Charlie’s Story: A Recovering Black and White Thinker

My way of thinking is the all-or-nothing kind. It helps me feel safe and I don’t want to change, because I have a history of doing bad things with gray areas. In the old days, if I thought I could do a little of this or a little of that, I’d have gone right back to square one with substance abuse and bad company.

So it made me nervous when I found out that I would advance through the dietary guidelines of Suppers at my own pace. I wanted black and white instructions, absolute clarity, and a money-back guarantee that if I followed the directions, the desire to drown my sorrows with food or drink would weaken. My Suppers friend told me that persisting with black and white thinking might be one of the reasons I’m plagued by acid reflux. I am so sick of this pain, and stress definitely makes it worse.

My friend suggested that I think of black and white thinking as an option, not a default setting. I could turn it on at the lab where I work, and tone it down in my personal life. She suggested I do a simple exercise: list diet and lifestyle changes people can make to improve their digestion, whether I was willing to make them or not. I could think of several things: eat more fruit, eat steamed vegetables instead of fried, prepare my own simple meals like soup, avoid heavy meals like pizza, stop eating at the computer, remember to slow down and taste the food, and never eat when stressed but wait until I can sit down. For every change I was to ask myself, am I willing to do it today? Do I refuse to do it? Might I be willing to do it sometime?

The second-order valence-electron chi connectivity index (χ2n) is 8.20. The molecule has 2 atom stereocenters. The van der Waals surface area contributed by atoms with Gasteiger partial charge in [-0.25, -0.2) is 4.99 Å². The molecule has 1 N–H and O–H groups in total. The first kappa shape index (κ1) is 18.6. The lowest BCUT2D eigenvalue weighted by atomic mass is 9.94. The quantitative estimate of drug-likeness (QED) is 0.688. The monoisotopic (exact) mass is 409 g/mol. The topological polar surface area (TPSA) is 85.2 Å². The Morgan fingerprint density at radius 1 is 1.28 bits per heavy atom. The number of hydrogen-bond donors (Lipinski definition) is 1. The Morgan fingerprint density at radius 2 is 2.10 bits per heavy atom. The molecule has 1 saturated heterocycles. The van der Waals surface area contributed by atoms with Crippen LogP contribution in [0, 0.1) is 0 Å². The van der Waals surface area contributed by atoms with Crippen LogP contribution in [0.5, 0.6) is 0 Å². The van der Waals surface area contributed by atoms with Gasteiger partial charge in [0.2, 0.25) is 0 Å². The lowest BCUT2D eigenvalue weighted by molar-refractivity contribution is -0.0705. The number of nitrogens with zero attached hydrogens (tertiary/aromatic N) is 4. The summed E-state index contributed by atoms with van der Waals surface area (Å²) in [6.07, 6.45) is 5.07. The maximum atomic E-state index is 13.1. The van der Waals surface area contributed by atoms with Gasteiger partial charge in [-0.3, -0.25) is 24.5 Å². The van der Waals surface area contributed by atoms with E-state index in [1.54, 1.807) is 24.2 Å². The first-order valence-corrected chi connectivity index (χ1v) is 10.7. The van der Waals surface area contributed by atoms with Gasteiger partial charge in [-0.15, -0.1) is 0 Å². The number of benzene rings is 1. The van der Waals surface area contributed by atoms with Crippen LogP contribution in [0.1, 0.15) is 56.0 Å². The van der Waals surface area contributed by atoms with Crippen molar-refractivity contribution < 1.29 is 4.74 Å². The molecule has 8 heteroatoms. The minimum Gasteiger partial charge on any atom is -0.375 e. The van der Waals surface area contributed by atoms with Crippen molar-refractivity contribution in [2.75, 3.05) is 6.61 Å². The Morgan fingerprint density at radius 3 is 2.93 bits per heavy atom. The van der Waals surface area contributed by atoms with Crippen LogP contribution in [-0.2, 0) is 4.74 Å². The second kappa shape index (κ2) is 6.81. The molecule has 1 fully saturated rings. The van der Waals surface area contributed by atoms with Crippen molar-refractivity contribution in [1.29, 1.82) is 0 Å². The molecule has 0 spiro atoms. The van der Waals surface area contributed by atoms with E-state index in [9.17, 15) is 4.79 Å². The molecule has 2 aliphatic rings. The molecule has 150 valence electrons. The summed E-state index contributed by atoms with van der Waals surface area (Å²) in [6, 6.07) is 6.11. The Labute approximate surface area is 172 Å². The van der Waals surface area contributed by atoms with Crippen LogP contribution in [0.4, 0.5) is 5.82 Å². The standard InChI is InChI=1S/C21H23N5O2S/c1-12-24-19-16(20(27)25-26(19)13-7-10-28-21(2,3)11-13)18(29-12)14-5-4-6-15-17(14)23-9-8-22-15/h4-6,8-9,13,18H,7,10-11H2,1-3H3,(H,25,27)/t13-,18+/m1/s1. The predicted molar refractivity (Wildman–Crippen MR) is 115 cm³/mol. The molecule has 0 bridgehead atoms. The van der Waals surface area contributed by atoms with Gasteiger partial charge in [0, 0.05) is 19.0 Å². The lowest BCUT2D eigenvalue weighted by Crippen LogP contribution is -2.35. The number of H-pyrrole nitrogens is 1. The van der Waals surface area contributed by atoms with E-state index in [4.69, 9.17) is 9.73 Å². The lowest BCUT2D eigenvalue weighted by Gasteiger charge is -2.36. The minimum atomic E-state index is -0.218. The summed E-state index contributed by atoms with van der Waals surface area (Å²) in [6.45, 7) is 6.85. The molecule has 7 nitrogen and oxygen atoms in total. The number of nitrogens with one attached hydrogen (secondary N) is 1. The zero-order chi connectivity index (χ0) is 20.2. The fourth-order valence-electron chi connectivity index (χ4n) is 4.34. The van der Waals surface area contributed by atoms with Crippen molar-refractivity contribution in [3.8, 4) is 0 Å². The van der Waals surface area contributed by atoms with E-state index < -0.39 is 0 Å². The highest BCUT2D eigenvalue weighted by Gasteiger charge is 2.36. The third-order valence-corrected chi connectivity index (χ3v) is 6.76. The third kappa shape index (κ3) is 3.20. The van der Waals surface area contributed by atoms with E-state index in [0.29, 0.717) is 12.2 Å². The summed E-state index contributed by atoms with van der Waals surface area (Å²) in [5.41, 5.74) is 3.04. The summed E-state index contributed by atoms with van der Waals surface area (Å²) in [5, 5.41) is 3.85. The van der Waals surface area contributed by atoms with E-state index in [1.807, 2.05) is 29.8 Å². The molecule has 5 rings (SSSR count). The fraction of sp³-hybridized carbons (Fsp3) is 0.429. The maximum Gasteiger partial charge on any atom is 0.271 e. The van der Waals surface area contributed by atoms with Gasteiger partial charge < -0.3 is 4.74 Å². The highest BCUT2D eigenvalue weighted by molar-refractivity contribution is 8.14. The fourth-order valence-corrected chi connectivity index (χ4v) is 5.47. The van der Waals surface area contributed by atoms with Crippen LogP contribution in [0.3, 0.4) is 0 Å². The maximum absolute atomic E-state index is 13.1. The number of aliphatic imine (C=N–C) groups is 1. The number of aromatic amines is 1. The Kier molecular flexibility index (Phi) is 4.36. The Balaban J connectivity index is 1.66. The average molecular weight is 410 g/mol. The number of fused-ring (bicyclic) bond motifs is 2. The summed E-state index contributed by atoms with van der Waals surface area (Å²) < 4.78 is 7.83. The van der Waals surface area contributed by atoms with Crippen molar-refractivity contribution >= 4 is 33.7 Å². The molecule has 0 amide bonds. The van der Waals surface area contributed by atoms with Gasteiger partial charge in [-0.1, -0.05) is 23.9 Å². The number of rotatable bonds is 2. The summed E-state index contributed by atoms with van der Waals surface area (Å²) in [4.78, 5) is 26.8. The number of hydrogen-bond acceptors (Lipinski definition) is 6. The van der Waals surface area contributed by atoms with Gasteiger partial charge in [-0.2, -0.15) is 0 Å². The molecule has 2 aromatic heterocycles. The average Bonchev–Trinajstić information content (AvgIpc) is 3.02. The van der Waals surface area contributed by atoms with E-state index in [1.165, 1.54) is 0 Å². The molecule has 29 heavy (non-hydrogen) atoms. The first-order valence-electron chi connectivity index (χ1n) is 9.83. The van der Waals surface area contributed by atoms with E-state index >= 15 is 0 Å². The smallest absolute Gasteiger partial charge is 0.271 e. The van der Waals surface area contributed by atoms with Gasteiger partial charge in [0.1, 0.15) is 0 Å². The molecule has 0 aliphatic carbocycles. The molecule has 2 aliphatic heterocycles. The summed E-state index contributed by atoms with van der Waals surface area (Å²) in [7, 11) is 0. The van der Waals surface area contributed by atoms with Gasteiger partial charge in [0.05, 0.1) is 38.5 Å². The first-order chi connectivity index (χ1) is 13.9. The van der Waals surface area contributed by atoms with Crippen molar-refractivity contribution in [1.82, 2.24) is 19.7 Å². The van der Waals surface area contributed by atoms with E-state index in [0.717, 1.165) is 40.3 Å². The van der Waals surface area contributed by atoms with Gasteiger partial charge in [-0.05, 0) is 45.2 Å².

I tackled the “willing” list. That was easy. I was willing to eat more fruit. I was willing to eat steamed vegetables and lay off the fried stuff. Eventually I did all the ones on my “willing” list and when I was done, a few ideas from the “might” list had migrated over, like starting to cook. I still take my plate to the computer when I’m alone; I don’t like feeling alone. I put the “refuse” list in a drawer for future consideration. If I never ate when stressed, I’d never eat at all. Besides, I don’t want to get compulsive.

I’m also trying to make good observations about how my body feels; the pain provides clear feedback. Boy, is it clear: I might as well dig my hands in my guts and twist them around as eat pizza. Information about what I can and can’t do, can and can’t eat is slowly emerging as I let go of my black and white thinking and rely on my own ability to observe what’s going on inside me.

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